W Singapore allegedly told a teen’s mom she’d checked out, when she was really arrested because her deodorant was mistaken for drugs

The packet of white powder that got Sharonia Paruntu (right) in trouble during her birthday celebrations at W Singapore.
Facebook/Stanley Paruntu, Instagram/@sharoniaparuntu

An unlabelled packet of white powder can seem very suspicious, and apparently, that’s exactly what caused staff at W Singapore at Sentosa Cove to call the cops on one of their guests earlier this month.

The incident first came to light when a Facebook user by the name of Stanley Paruntu took to Facebook to recount how his daughter’s birthday staycation had turned into a nightmare.

The teen, identified on her Instagram account as Sharonia Paruntu, later revealed more details about her encounter via Instagram Stories on Sunday (Nov 24).

In a statement released to Business Insider, the Singapore Police Force (SPF) confirmed that officers arrested a man and three women, aged between 18 and 19, at W Singapore on the morning of November 10.

SPF said it was “alerted to a packet of white powdery substance, suspected to be drugs” in a room occupied by the teens.

They were arrested on suspicion of possession and consumption of controlled drugs, SPF said.

However, the teens were released unconditionally at 1.43am the next day – over 16 hours after police were first alerted about the white powder – when preliminary testing revealed that the powder found was not a controlled drug.

Paruntu, who identifies herself as an Indonesian based in Singapore, said in her posts that after her release, W Hotel had initially charged her S$1,700 for the broken glass door. They later provided a refund. They also told her parents she had checked out of the hotel, when they first became concerned that the teen could not be contacted, she said.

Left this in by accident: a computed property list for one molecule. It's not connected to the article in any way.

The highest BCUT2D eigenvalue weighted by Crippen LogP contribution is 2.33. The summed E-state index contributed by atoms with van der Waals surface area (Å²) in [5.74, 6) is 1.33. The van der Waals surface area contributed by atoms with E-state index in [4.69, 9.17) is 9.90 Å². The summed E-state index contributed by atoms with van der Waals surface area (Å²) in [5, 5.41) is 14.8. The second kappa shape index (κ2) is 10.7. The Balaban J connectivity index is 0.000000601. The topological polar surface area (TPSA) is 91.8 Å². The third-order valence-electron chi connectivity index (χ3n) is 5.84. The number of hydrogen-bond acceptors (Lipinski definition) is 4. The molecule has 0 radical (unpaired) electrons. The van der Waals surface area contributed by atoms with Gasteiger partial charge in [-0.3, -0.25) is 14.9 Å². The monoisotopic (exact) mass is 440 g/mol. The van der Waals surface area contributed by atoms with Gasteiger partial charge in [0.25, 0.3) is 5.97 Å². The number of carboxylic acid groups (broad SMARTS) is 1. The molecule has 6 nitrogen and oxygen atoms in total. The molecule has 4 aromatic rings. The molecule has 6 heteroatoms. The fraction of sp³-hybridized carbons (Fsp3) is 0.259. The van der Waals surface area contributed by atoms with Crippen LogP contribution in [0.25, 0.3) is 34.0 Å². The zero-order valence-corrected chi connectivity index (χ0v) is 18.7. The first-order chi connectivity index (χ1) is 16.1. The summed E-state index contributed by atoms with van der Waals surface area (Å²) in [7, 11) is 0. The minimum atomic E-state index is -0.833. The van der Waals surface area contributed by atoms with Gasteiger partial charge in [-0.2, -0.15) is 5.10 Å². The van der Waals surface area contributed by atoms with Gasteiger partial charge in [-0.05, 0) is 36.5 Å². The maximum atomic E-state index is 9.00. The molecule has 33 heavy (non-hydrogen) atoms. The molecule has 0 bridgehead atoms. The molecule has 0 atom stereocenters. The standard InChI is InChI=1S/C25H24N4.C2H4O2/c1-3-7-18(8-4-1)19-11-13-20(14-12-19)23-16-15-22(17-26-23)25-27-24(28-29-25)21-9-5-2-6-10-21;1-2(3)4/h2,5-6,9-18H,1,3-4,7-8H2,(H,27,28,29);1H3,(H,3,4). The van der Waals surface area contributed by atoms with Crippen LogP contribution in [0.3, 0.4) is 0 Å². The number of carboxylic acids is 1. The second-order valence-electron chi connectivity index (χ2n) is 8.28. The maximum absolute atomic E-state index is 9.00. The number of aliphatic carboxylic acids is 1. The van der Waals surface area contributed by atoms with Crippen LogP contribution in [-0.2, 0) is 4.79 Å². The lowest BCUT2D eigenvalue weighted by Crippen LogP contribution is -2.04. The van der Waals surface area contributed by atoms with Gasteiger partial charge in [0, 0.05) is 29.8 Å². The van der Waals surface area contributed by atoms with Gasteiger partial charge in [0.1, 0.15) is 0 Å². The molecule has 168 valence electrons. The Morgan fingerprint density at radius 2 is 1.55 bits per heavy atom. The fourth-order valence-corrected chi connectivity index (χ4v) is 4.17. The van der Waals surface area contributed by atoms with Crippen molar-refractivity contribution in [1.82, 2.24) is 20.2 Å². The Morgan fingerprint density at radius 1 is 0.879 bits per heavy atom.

Here’s the story of what happened, as told by Paruntu on her Instagram account:


The teen said in a series of Instagram Stories on Nov 24 that her friends had gotten stuck in the hotel bathroom. When a glass door broke as they struggled to get out, they called hotel staff for help.

They were then offered a change of rooms. “The hospitality is nice, actually,” Paruntu wrote. However, at around 10am, Paruntu was awoken by knocking on her room door.

Before she could open the door, two members of W Singapore’s staff entered with “seven to nine” police officers, she said. She claimed one of them told her that it was “just a random check”.

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Instagram/@sharoniaparuntu

According to her, police officers asked if they knew why they were in the room, to which she responded: “Is it because of the glass door?”

The officers then told her they were alerted to a packet of white powder, which she explained was actually deodorant powder.

Unable to prove that it was not a controlled drug, Paruntu and her friends were arrested.

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Instagram/@sharoniaparuntu

Paruntu said she was locked up for a total of 14 hours, and could not contact her parents. “I don’t want to share about what happened inside the jail, because it was really horrible,” she added.

Seeing that she was not contactable, Paruntu said her worried parents contacted W Singapore but her mother was told that she had already checked out.

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Instagram/@sharoniaparuntu

But by the third call, W Singapore staff allegedly told the teen’s mother a different story, saying that she “never checked out”.

The day after she was released, Paruntu and her mother went back to W Singapore to collect her belongings and complain about the experience.

Despite apologising, the staff suddenly asked them to pay S$1,700 for the broken door, she said.

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Instagram/@sharoniaparuntu

After the ordeal, Paruntu said she was for a time afraid to see police officers, but had since gotten over the fear.

W Singapore eventually provided a refund, but the teen’s parents have sought legal advice against the hotel, she said. However, she added that “W Hotel is too big” and questioned her ability to challenge them in a lawsuit.

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Instagram/@sharoniaparuntu

Business Insider has reached out to W Singapore and Sharonia Paruntu for comment.

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